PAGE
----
The Udāna mentions Ud.iii.3 how Yasoja and five hundred of his companions went to see the Buddha at Jetavana. There they stood talking to the monks who lived there and made a great uproar. The Buddha, sending Ānanda to fetch them, asked them to remove themselves from his presence, as they were behaving like fishermen. Taking his admonition to heart, they returned to the banks of the Vaggumuṇḍā in the Vajji country, and there they determined to lead such lives as would commend them to the Buddha. During the rainy season, they all put forth effort and attained arahantship. Some time after, the Buddha visited Vesāli during a journey and asked Ānanda to send for Yasoja and his friends as he desired to see them. Ānanda sent a message. When the monks arrived, they found the Buddha lost in meditation, and they, too, seated themselves and entered into samādhi, remaining thus throughout the night. Āmaṇḍa could not understand why the Buddha, having sent for Yasoja and his companions, should have sunk into samādhi without greeting them, and three times during the night he tried to remind the Buddha of their arrival; but the Buddha ignored his warnings and in the morning explained to him that it was more joy for them all to live in the bliss of samādhi than to indulge in mere conversation.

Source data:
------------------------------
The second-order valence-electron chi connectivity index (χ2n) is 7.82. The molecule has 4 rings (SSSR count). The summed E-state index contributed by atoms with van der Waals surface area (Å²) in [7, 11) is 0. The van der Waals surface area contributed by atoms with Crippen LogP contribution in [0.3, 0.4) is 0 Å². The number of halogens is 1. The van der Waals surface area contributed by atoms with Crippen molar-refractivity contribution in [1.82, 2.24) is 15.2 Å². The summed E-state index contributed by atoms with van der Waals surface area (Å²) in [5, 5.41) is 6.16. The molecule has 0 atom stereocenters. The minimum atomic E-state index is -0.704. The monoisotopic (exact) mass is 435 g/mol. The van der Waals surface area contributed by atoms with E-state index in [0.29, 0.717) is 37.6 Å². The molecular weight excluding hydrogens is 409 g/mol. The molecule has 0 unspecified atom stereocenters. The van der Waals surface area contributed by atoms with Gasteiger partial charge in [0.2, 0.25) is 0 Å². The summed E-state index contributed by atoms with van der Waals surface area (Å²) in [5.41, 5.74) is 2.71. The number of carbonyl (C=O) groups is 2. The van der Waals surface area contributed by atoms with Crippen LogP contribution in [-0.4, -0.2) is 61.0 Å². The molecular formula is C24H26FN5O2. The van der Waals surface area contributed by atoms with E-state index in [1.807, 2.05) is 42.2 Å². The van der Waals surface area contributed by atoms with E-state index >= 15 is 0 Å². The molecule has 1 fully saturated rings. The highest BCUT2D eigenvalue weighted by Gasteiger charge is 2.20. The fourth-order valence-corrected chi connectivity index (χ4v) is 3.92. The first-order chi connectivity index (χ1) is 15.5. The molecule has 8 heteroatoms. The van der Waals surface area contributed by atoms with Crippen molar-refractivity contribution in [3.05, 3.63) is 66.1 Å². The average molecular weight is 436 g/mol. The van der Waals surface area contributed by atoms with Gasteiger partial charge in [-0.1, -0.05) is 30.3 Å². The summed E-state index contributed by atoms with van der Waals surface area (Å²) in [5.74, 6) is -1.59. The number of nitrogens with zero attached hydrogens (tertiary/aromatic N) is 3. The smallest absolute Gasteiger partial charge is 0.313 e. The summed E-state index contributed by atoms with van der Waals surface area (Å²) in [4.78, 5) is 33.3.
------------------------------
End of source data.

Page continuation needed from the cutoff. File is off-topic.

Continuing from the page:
His Theragāthā verses speak in praise of a thin monk who is dedicated and content, while criticizing those who live in company. Thag.243–245

The Vinaya relates Vin.i.239 how once, when Yasoja was ill, drugs were brought for his use, but as the Buddha had forbidden the use of a special place for storing such things they were left out of doors and were partly eaten by vermin, the remainder being carried away by robbers. When the matter was reported to the Buddha, he allowed the use of a duly chosen storage place.